Aronian Eliminated in Third Round World Cup

Aronian Eliminated in Third Round World Cup

| 27 | Chess Event Coverage

After yesterday's result it wasn't a huge surprise, but it came as a shock anyway: Levon Aronian, the top-seeded player in the tournament, was eliminated from the World Cup in Tromsø on Sunday. Armenia's number one player was held to a draw by Evgeny Tomashevsky of Russia, who will now meet the winner of the match Vitiugov-Morozevich. Alexander Grischuk of Russia, another favorite, managed to come back as he defeated Le Quang Liem of Vietnam. Julio Granda Zuniga of Peru also levelled the score in his match with Anish Giri of the Netherlands. Besides Tomashevsky, Hikaru Nakamura, Boris Gelfand, Gata Kamsky, Maxime Vachier-Lagrave and Peter Svidler have qualified for the fourth round. Besides Aronian, Leinier Dominguez, Teimour Radjabov, Alexander Moiseenko, Jon Ludvig Hammer and Baskaran Adkhiban had to say goodbye to the tournament.

Levon Aronian needed quite a few tissues to dry his nose during his second game against Evgeny Tomashevsky. Armenia's number one (and the world's number two) grandmaster has suffered from a cold from the start in Tromsø ("I was in a terrible rain in Berlin," he told a reporter) and this might well be one of the reasons for his early exit at the World Cup. However, another reason is his opponent, who simply played very strongly.

Having to win with Black, Aronian played the Snake Benoni and instead of trying to steer the game into more quiet waters, Evgeny Tomashevsky played the principled move 8.d6. Then, at move 19, he played another principled move: a knight sac on h7!

"I wanted to play chess. I not so often play against such a great opponent, so I wanted to play sharp chess, not to make a draw. Besides, the position forced me to make difficult decisions because Levon played a provocative opening," said Tomashevsky, who got just what he needed out of the attack: a perpetual. According to computer engines Aronian should have tried to get his knight into play with 24...Nb4 or 28...Nb4.


Alexander Grischuk, another favorite in Tromsø, needed to win as well and he managed; after 6.5 hours and 154 moves Le Quang Liem finally resigned in a rook ending. Grischuk started with a quiet opening and showed great persistence and fighting spirit in this game.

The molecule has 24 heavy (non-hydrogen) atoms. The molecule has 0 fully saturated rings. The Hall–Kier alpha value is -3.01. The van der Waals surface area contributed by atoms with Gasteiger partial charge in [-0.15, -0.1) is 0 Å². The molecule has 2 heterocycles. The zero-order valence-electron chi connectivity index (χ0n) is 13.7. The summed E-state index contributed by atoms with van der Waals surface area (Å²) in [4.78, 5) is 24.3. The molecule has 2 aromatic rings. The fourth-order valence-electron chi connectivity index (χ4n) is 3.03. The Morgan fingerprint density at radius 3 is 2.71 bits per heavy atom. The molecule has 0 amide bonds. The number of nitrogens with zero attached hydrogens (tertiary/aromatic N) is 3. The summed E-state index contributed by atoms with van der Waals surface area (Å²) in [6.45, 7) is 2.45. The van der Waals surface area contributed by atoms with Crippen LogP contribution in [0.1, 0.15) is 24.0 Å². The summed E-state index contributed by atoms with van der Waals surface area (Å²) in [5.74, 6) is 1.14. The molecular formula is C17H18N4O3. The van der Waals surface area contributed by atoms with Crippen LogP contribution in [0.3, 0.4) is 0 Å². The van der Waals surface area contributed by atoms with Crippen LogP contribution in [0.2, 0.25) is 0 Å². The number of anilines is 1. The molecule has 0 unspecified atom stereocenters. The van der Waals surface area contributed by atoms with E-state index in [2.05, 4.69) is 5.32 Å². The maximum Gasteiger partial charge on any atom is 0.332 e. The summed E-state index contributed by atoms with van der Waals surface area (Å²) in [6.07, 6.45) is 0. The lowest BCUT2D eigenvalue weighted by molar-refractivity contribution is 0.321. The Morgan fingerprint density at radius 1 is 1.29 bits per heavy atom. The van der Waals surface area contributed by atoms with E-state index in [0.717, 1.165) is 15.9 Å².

Julio Granda Zuniga also succeeded in what was almost considered a mission impossible: beating Anish Giri, who had been so solid thus far, with Black. The Peruvian grandmaster played the Old Indian and the middlegame quickly resembled a g3-King's Indian. Granda gradually outplayed his 27 years younger opponent and decided the game with a tactic on the queenside.


A remarkable game was Teimour Radjabov vs. Peter Svidler. Despite the fact that he had won the first game, Svidler allowed a very sharp middlegame where he sacrificed a full rook! "There is no real theory in this Anti-Grünfeld. We're creating it," said the grandmaster from St. Petersburg, who saw the even stronger 26... Rxd2 27. Qa8+ Kh7 28. Rxd2 Nf1+! but missed White's 28.b3 move in the game. Luckily for him, the resulting ending was still equal.


Hikaru Nakamura was the only player to beat his opponent 2-0. On Sunday the American was happy with a draw and went for the Exchange variation against Baskaran Adhiban's King's Indian, but when he got the chance to play a promising exchange sacrifice, Nakamura was in full control.

Nakamura & Adhiban both in good spirits while joining the
commentary with Susan Polgar and Lawrence Trent

Fabiano Caruana, now the top seed of the event, drew twice with Vladimir Malakhov, and so did Vladimir Kramnik against Alexander Areshchenko. Seven matches saw two draws; Alexander Morozevich and Nikita Vitiugov split the move already after 13 moves. This means that there will be ten tiebreak matches on Monday: Vitiugov-Morozevich, Mamedyarov-Wei Yi, Le Quang Liem-Grischuk, Karjakin-Eljanov, Andreikin-Dreev, Malakhov-Caruana, Granda Zuniga-Giri, Kramnik-Areshchenko, Ivanchuk-Kryvoruchko and Dubov-Korobov.

FIDE World Cup 2013 | Round 3 Results

Name Rtg G1 G2 G3 G4 G5 G6 G7 G8 G9 Pts
Nakamura, Hikaru 2772 1 1 2
Adhiban, Baskaran 2567 0 0 0
Gelfand, Boris 2764 1 ½ 1.5
Moiseenko, Alexander 2699 0 ½ 0.5
Svidler, Peter 2746 1 ½ 1.5
Radjabov, Teimour 2733 0 ½ 0.5
Kamsky, Gata 2741 1 ½ 1.5
Hammer, Jon Ludvig 2605 0 ½ 0.5
Vachier-Lagrave, Maxime 2719 1 ½ 1.5
Dominguez Perez, Leinier 2757 0 ½ 0.5
Tomashevsky, Evgeny 2706 1 ½ 1.5
Aronian, Levon 2813 0 ½ 0.5
Caruana, Fabiano 2796 ½ ½ 1
Malakhov, Vladimir 2707 ½ ½ 1
Grischuk, Alexander 2785 0 1 1
Le, Quang Liem 2702 1 0 1
Kramnik, Vladimir 2784 ½ ½ 1
Areshchenko, Alexander 2709 ½ ½ 1
Mamedyarov, Shakhriyar 2775 ½ ½ 1
Wei, Yi 2551 ½ ½ 1
Karjakin, Sergey 2772 ½ ½ 1
Eljanov, Pavel 2702 ½ ½ 1
Morozevich, Alexander 2739 ½ ½ 1
Vitiugov, Nikita 2719 ½ ½ 1
Giri, Anish 2737 1 0 1
Granda Zuniga, Julio E 2664 0 1 1
Ivanchuk, Vassily 2731 ½ ½ 1
Kryvoruchko, Yuriy 2678 ½ ½ 1
Korobov, Anton 2720 ½ ½ 1
Dubov, Daniil 2624 ½ ½ 1
Andreikin, Dmitry 2716 ½ ½ 1
Dreev, Aleksey 2668 ½ ½ 1

For the next round, these are the pairings:

Tomashevsky - Vitiugov/Morozevich
Kamsky - Mamedyarov/Wei Yi
Le Quang Liem/Grischuk - Svidler
Karjakin/Eljanov - Andreikin/Dreev
Malakhov/Caruana - Granda Zuniga/Giri
Gelfand - Vachier-Lagrave
Kramnik/Areshchenko - Ivanchuk/Kryvoruchko
Nakamura - Dubov/Korobov

Held every two years, the World Cup is part of the World Championship cycle. The winner and the runner-up will qualify for the 2014 Candidates Tournament. The World Cup takes place August 10th-September 3rd in Tromsø, Norway. Photos by Paul Truong courtesy of the official website; games via TWIC.

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